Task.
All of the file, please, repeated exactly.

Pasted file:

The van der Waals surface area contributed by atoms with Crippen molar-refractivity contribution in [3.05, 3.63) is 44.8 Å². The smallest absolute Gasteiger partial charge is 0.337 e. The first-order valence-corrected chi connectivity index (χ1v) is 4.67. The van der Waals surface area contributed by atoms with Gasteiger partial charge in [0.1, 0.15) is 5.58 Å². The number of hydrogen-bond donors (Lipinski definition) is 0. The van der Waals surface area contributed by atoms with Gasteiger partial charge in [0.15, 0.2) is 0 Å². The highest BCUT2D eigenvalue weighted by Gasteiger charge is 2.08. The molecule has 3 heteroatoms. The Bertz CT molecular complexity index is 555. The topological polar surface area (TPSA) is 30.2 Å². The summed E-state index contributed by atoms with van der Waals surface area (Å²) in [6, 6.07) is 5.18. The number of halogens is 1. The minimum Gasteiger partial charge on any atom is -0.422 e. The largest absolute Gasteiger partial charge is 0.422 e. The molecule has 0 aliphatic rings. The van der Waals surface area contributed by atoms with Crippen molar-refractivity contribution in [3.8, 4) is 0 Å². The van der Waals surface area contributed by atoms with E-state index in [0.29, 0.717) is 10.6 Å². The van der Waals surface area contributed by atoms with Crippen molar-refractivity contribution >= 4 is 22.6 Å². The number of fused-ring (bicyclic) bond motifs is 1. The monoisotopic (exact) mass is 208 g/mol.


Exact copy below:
The van der Waals surface area contributed by atoms with Crippen molar-refractivity contribution in [3.05, 3.63) is 44.8 Å². The smallest absolute Gasteiger partial charge is 0.337 e. The first-order valence-corrected chi connectivity index (χ1v) is 4.67. The van der Waals surface area contributed by atoms with Gasteiger partial charge in [0.1, 0.15) is 5.58 Å². The number of hydrogen-bond donors (Lipinski definition) is 0. The van der Waals surface area contributed by atoms with Gasteiger partial charge in [0.15, 0.2) is 0 Å². The highest BCUT2D eigenvalue weighted by Gasteiger charge is 2.08. The molecule has 3 heteroatoms. The Bertz CT molecular complexity index is 555. The topological polar surface area (TPSA) is 30.2 Å². The summed E-state index contributed by atoms with van der Waals surface area (Å²) in [6, 6.07) is 5.18. The number of halogens is 1. The minimum Gasteiger partial charge on any atom is -0.422 e. The largest absolute Gasteiger partial charge is 0.422 e. The molecule has 0 aliphatic rings. The van der Waals surface area contributed by atoms with Crippen molar-refractivity contribution in [3.8, 4) is 0 Å². The van der Waals surface area contributed by atoms with E-state index in [0.29, 0.717) is 10.6 Å². The van der Waals surface area contributed by atoms with Crippen molar-refractivity contribution >= 4 is 22.6 Å². The number of fused-ring (bicyclic) bond motifs is 1. The monoisotopic (exact) mass is 208 g/mol.